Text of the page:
This occurred to me because of conversations with my father, a highly intelligent and informed citizen, someone whose opinion is respected by others and so carries great influence in positions of leadership he often holds. When asked about it, he said he had never heard about these federal agents dispatched to suppress legal protest. So, it wasn’t that he had a biased and misinformed view of the issue but simply did not know about it. He spends hours every day reading The Wall Street Journal, along with a local newspaper, and often will watch Fox News in the evening. He is in a media bubble like most others, and yet theoretically the media buble he is in has included a decent amount of reporting on this news story, however unfairly slanted it might’ve been.

So, how could he not know about it at all? Well, dozens of articles and videos may sound like a lot. But compare it to the total production of material that comes out. These major corporate news outlets pump out hundreds of articles and videos on a daily basis. The smaller stories get buried before they even get seen. It’s highly probable that my father never saw any of this reporting. Even reading and watching the news all day long will leave the individual at the mercy of the news sources being followed. Mostly, they repeat the same news stories, whereas other equally or more important news stories barely get any attention at all.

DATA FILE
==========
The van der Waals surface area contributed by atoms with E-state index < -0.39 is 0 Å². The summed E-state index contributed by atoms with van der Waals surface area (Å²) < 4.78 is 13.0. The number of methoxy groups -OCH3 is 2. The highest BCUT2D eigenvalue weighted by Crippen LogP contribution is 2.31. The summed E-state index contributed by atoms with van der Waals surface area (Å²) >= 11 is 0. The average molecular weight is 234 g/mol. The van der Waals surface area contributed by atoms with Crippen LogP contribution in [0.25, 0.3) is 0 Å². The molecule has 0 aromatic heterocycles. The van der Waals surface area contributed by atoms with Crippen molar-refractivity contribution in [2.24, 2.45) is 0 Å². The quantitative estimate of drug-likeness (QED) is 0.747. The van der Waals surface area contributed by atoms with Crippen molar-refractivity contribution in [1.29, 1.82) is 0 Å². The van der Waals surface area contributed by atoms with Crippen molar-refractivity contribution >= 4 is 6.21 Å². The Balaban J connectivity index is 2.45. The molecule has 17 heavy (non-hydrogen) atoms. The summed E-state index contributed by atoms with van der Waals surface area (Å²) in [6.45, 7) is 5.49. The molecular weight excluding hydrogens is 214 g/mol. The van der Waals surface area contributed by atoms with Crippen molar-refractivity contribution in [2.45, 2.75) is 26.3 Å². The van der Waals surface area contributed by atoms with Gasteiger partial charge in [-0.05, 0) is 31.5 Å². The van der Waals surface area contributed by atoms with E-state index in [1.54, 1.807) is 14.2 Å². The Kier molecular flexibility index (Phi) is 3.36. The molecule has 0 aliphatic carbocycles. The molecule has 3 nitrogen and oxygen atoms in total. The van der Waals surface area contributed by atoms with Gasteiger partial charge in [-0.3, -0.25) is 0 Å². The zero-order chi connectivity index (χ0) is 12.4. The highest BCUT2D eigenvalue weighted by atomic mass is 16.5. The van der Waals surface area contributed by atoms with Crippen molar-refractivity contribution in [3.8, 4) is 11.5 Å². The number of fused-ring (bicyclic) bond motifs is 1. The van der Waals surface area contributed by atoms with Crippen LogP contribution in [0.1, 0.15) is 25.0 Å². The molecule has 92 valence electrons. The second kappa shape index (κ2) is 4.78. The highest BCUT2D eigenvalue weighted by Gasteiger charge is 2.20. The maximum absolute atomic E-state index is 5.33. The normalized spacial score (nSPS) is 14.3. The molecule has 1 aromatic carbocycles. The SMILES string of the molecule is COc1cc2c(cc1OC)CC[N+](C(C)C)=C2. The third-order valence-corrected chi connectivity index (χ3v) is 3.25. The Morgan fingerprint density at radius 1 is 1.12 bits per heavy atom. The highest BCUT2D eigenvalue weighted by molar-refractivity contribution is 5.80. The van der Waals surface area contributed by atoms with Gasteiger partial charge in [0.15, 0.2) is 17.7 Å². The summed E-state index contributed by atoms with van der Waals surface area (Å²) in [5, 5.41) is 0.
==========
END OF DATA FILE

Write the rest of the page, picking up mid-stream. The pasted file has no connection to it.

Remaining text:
We are surrounded by more news reporting than ever before and have access to such a seeming diversity of news sources. Yet the average American still only hears those same few news stories repeated over and over again, spun to fit the dominant view or rationalized away with the same set of rhetorical frames and narratives. On the other hand, all of the alternative media combined that would better inform Americans barely has much of an audience at all. It’s not only what Amercan viewers have access to but who controls the main platforms of media that have access to the Amercan mind.

Even constantly channel surfing between every corproate news channel available will mostly give you variations on the same set of themes. Old school censorship is not required, as long as there is the illusion of free choice, like standing before a grocery store shelf full of hundreds of cereal brands that all are owned by a few corporations. That said, there are better sources of info and one can find truly great news reporting. Consider the investigative journalism that Buzzfeed puts out. The problem is one has to actively seek out these obscure alternative news sites. One won’t likely come across it by picking up the newspaper or clickng on the tv news.